Criticism of any 'royal project'

The investigation shows 124 individuals, including at least eight minors, have been charged with lèse-majesté between November 2020 and August 2021. Nineteen of them served jail time. The new wave of charges is cited as a response to the rising pro-democracy protests across Thailand over the past year.

Juthatip Sirikan explains that the law is now being applied in such a broad way that people are not allowed to question government budgets and expenditure if they have any relationship with the royal family, which stifles criticism of the most basic government decision-making since there are an estimated 5,000 ongoing "royal" projects. "Article 112 of lèse-majesté could be the key (factor) in Thailand's political problems" the young activist argues.

In 2020 the Move Forward opposition party questioned royal spending paid by government departments, including nearly 3 billion baht (89,874,174 USD) from the Defense Ministry and Thai police for royal security, and 7 billion baht budgeted for royal development projects, as well as 38 planes and helicopters for the monarchy. Previously, on June 16, 2018, it was revealed that Thailand's Crown Property Bureau transferred its entire portfolio to the new King Maha Vajiralongkorn.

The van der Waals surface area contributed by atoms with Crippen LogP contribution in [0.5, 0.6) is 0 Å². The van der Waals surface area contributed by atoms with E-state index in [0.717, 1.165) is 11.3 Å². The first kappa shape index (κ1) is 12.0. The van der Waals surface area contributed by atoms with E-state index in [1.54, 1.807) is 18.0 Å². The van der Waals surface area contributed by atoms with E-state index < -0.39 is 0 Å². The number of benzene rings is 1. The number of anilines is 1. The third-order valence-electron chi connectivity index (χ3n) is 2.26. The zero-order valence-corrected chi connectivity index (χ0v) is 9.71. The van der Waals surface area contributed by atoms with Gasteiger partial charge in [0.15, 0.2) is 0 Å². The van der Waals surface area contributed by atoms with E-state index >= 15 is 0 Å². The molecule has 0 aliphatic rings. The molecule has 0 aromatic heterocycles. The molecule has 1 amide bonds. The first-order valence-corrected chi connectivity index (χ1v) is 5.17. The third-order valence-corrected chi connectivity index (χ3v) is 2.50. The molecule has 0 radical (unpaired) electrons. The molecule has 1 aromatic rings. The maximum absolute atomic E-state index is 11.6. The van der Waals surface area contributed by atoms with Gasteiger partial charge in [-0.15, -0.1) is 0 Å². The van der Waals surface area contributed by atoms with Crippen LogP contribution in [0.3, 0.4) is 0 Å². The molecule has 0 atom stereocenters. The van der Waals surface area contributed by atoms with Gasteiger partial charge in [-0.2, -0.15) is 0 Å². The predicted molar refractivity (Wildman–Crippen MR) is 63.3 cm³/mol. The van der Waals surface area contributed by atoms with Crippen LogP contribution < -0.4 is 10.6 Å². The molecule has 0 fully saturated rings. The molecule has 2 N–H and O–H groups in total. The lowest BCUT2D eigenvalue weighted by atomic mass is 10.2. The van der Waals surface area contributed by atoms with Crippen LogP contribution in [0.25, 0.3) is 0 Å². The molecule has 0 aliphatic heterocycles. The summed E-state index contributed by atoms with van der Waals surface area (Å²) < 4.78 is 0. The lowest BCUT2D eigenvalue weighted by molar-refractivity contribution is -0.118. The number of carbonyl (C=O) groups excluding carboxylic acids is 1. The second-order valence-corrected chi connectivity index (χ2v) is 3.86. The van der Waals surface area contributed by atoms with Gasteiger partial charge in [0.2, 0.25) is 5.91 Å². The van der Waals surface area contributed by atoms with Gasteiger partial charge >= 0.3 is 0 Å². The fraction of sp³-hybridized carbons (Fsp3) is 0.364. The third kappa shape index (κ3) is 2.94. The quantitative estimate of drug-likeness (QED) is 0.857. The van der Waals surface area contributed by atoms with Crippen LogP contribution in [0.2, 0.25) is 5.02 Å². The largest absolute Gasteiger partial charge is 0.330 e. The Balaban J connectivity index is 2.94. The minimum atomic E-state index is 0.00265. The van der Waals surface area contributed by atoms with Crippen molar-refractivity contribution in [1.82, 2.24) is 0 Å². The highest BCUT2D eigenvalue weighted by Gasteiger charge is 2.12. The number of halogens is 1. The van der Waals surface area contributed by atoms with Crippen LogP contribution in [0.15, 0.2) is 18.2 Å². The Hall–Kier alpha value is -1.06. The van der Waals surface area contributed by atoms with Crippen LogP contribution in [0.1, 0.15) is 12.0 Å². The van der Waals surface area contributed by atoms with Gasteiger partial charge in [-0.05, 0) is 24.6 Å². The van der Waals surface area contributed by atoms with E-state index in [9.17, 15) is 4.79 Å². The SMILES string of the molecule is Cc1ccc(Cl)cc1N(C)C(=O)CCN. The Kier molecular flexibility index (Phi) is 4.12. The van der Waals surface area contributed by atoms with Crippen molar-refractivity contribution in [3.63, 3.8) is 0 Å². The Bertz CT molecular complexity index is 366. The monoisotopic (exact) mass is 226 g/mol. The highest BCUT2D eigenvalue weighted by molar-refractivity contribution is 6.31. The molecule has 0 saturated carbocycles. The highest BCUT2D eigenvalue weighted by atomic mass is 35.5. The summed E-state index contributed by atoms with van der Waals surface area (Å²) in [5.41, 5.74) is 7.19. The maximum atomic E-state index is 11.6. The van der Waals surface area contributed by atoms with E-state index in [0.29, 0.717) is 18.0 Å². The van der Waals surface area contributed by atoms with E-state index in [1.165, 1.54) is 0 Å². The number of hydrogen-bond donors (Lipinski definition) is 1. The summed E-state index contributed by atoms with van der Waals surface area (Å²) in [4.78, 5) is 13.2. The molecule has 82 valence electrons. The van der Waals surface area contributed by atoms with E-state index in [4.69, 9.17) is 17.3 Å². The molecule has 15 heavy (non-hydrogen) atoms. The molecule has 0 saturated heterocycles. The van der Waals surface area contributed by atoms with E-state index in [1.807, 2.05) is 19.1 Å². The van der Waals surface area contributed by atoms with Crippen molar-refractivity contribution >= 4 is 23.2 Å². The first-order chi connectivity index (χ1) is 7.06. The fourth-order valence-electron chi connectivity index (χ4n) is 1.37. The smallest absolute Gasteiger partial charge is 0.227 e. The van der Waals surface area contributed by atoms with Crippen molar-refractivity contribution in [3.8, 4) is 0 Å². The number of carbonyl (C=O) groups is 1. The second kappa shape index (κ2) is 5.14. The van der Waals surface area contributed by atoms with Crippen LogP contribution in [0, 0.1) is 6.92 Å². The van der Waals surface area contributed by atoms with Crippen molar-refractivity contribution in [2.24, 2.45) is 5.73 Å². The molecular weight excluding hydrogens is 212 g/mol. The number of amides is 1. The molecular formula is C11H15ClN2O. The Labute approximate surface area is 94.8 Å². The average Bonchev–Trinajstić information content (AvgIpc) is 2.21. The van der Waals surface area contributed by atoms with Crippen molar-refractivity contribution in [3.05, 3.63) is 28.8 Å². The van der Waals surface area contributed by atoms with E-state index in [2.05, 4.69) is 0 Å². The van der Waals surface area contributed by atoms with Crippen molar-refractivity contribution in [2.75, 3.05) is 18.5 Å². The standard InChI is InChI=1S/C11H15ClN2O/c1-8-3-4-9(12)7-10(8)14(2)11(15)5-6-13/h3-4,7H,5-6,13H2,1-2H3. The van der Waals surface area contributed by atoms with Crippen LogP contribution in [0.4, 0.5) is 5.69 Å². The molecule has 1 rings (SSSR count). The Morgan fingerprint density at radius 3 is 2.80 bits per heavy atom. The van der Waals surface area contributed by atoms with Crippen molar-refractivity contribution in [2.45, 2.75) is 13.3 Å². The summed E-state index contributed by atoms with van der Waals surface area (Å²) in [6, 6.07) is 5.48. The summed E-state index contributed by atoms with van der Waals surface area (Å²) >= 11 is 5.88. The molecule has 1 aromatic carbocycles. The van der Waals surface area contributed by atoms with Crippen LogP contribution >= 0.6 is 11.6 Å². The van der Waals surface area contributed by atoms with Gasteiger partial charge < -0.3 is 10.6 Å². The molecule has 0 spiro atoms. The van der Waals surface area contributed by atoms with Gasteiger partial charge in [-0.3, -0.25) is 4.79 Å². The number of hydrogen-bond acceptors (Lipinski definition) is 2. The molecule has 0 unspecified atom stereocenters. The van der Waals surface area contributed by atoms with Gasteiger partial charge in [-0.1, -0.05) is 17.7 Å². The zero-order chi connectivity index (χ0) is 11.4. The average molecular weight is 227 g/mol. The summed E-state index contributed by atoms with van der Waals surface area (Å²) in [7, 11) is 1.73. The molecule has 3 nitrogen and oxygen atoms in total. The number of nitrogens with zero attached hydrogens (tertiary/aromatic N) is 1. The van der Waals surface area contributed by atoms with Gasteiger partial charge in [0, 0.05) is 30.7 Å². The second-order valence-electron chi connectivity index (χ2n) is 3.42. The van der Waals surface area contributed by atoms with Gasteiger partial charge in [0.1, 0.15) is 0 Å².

photo of graffiti of 112 crossed out on sidewalk

Protestors In Bangkok Call For Political Prisoner Release

Peerapon Boonyakiat/SOPA Images via ZUMA Wire

Freedom of speech at stake

"Article 112 shuts down all freedom of speech in this country", says Sirikan. "Even the political parties fear to touch the subject, so it blocks most things. This country cannot move anywhere if we still have this law."

The student activist herself was charged with lèse-majesté in September 2020, after simply citing a list of public documents that refer to royal family expenditure. Sirikan comes from a family that has faced the consequences of decades of political repression. Her grandfather, Tiang Sirikhan was a journalist and politician who openly protested against Thailand's involvement in World War II. He was accused of being a Communist and abducted in 1952. According to Sirikhan's family, he was killed by the state.